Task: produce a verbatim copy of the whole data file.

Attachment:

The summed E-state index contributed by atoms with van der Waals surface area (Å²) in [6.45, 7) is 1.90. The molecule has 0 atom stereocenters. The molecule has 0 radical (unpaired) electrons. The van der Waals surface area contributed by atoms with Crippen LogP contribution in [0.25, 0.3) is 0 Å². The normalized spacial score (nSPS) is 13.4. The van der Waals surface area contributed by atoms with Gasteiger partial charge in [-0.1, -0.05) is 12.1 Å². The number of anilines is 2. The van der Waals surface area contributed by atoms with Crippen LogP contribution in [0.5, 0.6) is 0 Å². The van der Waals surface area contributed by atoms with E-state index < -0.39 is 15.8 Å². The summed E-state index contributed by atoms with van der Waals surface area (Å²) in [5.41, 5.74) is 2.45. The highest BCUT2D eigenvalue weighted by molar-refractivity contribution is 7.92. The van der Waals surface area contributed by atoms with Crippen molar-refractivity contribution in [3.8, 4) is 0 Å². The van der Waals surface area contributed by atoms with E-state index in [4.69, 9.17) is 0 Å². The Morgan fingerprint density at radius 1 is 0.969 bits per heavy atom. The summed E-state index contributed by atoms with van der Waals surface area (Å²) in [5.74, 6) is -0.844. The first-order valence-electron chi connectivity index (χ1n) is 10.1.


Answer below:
The summed E-state index contributed by atoms with van der Waals surface area (Å²) in [6.45, 7) is 1.90. The molecule has 0 atom stereocenters. The molecule has 0 radical (unpaired) electrons. The van der Waals surface area contributed by atoms with Crippen LogP contribution in [0.25, 0.3) is 0 Å². The normalized spacial score (nSPS) is 13.4. The van der Waals surface area contributed by atoms with Gasteiger partial charge in [-0.1, -0.05) is 12.1 Å². The number of anilines is 2. The van der Waals surface area contributed by atoms with Crippen LogP contribution in [0.5, 0.6) is 0 Å². The van der Waals surface area contributed by atoms with E-state index < -0.39 is 15.8 Å². The summed E-state index contributed by atoms with van der Waals surface area (Å²) in [5.41, 5.74) is 2.45. The highest BCUT2D eigenvalue weighted by molar-refractivity contribution is 7.92. The van der Waals surface area contributed by atoms with Crippen molar-refractivity contribution in [3.8, 4) is 0 Å². The van der Waals surface area contributed by atoms with E-state index in [4.69, 9.17) is 0 Å². The Morgan fingerprint density at radius 1 is 0.969 bits per heavy atom. The summed E-state index contributed by atoms with van der Waals surface area (Å²) in [5.74, 6) is -0.844. The first-order valence-electron chi connectivity index (χ1n) is 10.1.